Author Topic: questions on meditations and affirmations  (Read 454 times)

gib65

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questions on meditations and affirmations
« on: October 13, 2018, 08:52:52 PM »
Hello,

I'm new to this forum.

I joined because I'm looking for some guidance on how to practice meditation and visualizations for various life improvement goals.

I'm seeing a therapist who recommended an app called Relax. It guides you through some breathing exercises and an 8 minute or 13 minute meditation in which you focus on various parts of the body. At one point in the meditation, it asks you to tell yourself an affirmation. An affirmation can be something like "I will have more energy today," or "I will focus on the good in people, not the bad." The idea is that while in the meditative state, your unconscious is especially susceptible to these affirmations, and will more readily move you towards realizing your affirmations.

I have many questions about this, but I'd like to start with this: how does this work? I guess it seems a little like magic to me at this point. How does the unconscious carry out the realization of affirmations? What is it about the meditative state that makes the unconscious more susceptible to affirmations?

Also, what are the limits of affirmations? I could probably go to ridiculous extremes, like saying "I will gain supernatural powers," but I'm sure even the unconscious isn't that powerful. But what CAN be done with affirmations?

Thanks for any feedback.

VipassanaXYZ

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Re: questions on meditations and affirmations
« Reply #1 on: October 22, 2018, 11:36:40 AM »
Affirmation sets you on a positive note; rest is hard work

dharma bum

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Re: questions on meditations and affirmations
« Reply #2 on: October 22, 2018, 05:26:26 PM »
i personally am skeptical of the benefits of affirmations though i suppose they don't hurt. another version of this i heard recently is to use positive language. for eg. "i pray for peace" rather than "i pray for no war" because the word 'peace' has more positive associations in the mind than the word 'war'.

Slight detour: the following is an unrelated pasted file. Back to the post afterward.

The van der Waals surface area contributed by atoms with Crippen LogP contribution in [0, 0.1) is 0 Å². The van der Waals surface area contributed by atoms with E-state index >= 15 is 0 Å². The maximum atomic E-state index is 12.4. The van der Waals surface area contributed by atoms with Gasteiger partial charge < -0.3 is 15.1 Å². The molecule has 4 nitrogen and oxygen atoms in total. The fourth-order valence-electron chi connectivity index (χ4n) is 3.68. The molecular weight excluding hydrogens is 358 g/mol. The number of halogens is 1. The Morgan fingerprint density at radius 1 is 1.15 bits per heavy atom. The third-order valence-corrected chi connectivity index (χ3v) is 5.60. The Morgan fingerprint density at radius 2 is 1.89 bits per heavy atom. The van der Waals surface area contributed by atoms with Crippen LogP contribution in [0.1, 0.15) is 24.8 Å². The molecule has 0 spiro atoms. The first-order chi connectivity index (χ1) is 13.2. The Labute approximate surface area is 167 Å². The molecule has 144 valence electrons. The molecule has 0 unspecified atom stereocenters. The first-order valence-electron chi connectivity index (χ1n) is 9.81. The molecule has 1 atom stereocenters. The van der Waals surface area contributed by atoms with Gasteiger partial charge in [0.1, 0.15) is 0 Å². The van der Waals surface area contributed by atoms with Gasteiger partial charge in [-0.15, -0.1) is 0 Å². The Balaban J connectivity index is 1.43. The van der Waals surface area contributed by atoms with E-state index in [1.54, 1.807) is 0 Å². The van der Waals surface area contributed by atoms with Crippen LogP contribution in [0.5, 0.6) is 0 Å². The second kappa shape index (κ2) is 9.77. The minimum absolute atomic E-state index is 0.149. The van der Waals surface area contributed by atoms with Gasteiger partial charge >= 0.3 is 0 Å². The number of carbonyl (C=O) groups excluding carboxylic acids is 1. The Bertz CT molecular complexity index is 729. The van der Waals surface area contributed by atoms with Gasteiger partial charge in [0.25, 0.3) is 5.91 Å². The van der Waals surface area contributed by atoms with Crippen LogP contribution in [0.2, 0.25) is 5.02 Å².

it sounds fine in theory, but i have my doubts if it really makes a difference.
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stillpointdancer

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Re: questions on meditations and affirmations
« Reply #3 on: October 23, 2018, 11:07:39 AM »
There is now a lot of scientific evidence that you are what you think. Thoughts themselves change the hard wiring of the brain, and the hard wiring affects the health of the body in terms of blood pressure, and so on. It may be affirmations of this sort do have an effect, especially when coupled with the known effects of meditation practice.
“You do not need to leave your room. Remain sitting at your table and listen. Do not even listen, simply wait, be quiet, still and solitary. The world will freely offer itself to you to be unmasked, it has no choice, it will roll in ecstasy at your feet.” Franz Kafka

dharma bum

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Re: questions on meditations and affirmations
« Reply #4 on: October 24, 2018, 05:07:42 PM »
You might be right, stillpointdancer. My opinions are not especially based on long-term data. And there is always the possibility that I'm not doing the right thing, so things don't work that well for me.

Quote
What is it about the meditative state that makes the unconscious more susceptible to affirmations?